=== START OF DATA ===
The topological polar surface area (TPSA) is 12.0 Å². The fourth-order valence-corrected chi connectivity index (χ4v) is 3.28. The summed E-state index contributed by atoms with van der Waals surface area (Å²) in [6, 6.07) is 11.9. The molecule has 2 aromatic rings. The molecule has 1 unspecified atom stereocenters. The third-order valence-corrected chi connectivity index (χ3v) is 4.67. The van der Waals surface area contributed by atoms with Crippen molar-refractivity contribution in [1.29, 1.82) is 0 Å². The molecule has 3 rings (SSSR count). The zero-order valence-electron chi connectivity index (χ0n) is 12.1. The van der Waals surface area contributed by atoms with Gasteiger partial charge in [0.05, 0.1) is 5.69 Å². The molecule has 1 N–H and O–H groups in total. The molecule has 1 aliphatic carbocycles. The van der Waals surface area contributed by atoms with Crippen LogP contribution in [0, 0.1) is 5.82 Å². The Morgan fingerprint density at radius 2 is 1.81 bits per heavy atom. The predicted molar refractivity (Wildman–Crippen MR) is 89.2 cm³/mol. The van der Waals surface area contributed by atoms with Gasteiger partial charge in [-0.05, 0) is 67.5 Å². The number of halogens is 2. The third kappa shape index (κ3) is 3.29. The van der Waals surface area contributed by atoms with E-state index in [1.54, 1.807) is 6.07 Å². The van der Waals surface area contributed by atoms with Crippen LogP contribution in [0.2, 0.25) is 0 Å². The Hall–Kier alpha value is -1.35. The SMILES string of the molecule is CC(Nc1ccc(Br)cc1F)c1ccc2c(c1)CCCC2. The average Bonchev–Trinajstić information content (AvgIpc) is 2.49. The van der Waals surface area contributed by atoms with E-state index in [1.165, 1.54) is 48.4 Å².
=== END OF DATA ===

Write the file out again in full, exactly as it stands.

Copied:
The topological polar surface area (TPSA) is 12.0 Å². The fourth-order valence-corrected chi connectivity index (χ4v) is 3.28. The summed E-state index contributed by atoms with van der Waals surface area (Å²) in [6, 6.07) is 11.9. The molecule has 2 aromatic rings. The molecule has 1 unspecified atom stereocenters. The third-order valence-corrected chi connectivity index (χ3v) is 4.67. The van der Waals surface area contributed by atoms with Crippen molar-refractivity contribution in [1.29, 1.82) is 0 Å². The molecule has 3 rings (SSSR count). The zero-order valence-electron chi connectivity index (χ0n) is 12.1. The van der Waals surface area contributed by atoms with Gasteiger partial charge in [0.05, 0.1) is 5.69 Å². The molecule has 1 N–H and O–H groups in total. The molecule has 1 aliphatic carbocycles. The van der Waals surface area contributed by atoms with Crippen LogP contribution in [0, 0.1) is 5.82 Å². The Morgan fingerprint density at radius 2 is 1.81 bits per heavy atom. The predicted molar refractivity (Wildman–Crippen MR) is 89.2 cm³/mol. The van der Waals surface area contributed by atoms with Gasteiger partial charge in [-0.05, 0) is 67.5 Å². The number of halogens is 2. The third kappa shape index (κ3) is 3.29. The van der Waals surface area contributed by atoms with E-state index in [1.54, 1.807) is 6.07 Å². The van der Waals surface area contributed by atoms with Crippen LogP contribution in [0.2, 0.25) is 0 Å². The Hall–Kier alpha value is -1.35. The SMILES string of the molecule is CC(Nc1ccc(Br)cc1F)c1ccc2c(c1)CCCC2. The average Bonchev–Trinajstić information content (AvgIpc) is 2.49. The van der Waals surface area contributed by atoms with E-state index in [1.165, 1.54) is 48.4 Å².